Tags: apples, apricots, Carbendazim, cherries, concentrate, Facebook, FDA, food safety, infographic, MBC, oj, orange juice, oranges, pesticide, ppb, ppm, testing, TPM, usda
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[…] week, the FDA consulting firm, FDAImports.com published an InfoGraphic about pesticide residues in orange juice, presumably to reassure consumers that the beverage is safe to […]
[…] that is not related to food safety.” Mr. England referenced his company’s previous work on Carbendazim and fungicide residues, which makes clear that the levels of MBC in question are far below the […]
[…] the situation prompted FDAImports, an industry consultant on food regulation, to publish a slightly satirical graphic on the […]
[…] that certain Brazilian OJ imports showed higher-than-trace amounts of the fungicide residue, Carbendazim. In recent months Mr. England has been featured and interviewed numerous times regarding the […]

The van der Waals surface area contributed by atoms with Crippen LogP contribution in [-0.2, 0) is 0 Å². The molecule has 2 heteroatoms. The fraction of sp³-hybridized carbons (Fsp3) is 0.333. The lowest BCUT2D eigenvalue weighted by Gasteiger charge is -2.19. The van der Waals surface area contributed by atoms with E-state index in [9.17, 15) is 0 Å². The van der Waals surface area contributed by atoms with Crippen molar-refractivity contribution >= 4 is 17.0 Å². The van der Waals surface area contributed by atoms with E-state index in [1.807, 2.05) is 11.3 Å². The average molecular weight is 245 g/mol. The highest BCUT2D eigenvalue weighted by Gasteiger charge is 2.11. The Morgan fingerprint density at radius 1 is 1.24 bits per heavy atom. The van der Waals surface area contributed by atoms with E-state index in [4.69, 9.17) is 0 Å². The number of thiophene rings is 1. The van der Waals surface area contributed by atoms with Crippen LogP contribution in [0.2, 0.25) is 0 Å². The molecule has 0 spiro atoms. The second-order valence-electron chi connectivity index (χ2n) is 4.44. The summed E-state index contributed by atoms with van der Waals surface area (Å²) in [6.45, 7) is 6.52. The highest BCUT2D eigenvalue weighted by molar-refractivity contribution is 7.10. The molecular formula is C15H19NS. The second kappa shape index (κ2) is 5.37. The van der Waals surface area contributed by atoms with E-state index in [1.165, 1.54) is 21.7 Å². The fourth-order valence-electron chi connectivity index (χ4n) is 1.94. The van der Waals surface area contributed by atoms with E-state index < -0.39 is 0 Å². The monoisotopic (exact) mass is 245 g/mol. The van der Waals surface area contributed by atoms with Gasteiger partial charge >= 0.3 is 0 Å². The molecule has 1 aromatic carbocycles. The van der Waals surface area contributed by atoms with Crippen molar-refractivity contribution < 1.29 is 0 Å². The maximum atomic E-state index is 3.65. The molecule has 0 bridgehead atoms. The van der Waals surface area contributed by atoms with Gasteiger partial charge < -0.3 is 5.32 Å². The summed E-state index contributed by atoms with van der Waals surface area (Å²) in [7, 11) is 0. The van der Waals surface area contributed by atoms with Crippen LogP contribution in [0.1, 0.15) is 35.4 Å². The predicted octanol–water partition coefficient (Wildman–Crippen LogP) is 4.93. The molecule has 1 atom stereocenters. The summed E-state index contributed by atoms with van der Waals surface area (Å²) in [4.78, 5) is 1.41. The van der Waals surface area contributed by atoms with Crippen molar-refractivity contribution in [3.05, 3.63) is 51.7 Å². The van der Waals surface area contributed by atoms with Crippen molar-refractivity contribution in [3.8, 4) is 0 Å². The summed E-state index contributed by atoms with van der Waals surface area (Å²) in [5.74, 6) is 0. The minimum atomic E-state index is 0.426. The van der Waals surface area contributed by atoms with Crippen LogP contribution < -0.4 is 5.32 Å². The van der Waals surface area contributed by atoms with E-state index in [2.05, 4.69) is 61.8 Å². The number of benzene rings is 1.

[…] imported to use in their beer making. Carbendazim was recently in the news as some shipments of orange juice from Brazil tested positive for the fungicide residue chemical. Pesticide use is completely prohibited in […]
[…] and Johnson, along with the rest of the FDAImports.com team, were at the forefront of the carbendazim issue in early 2012, stating from the beginning that FDA’s response was reactionary, hasty and […]
[…] of reasons. The lack of other news stories, America’s heightened food safety fears related to orange juice and the colloquial catchphrase, “pink slime,” were all factors that made the story huge. […]
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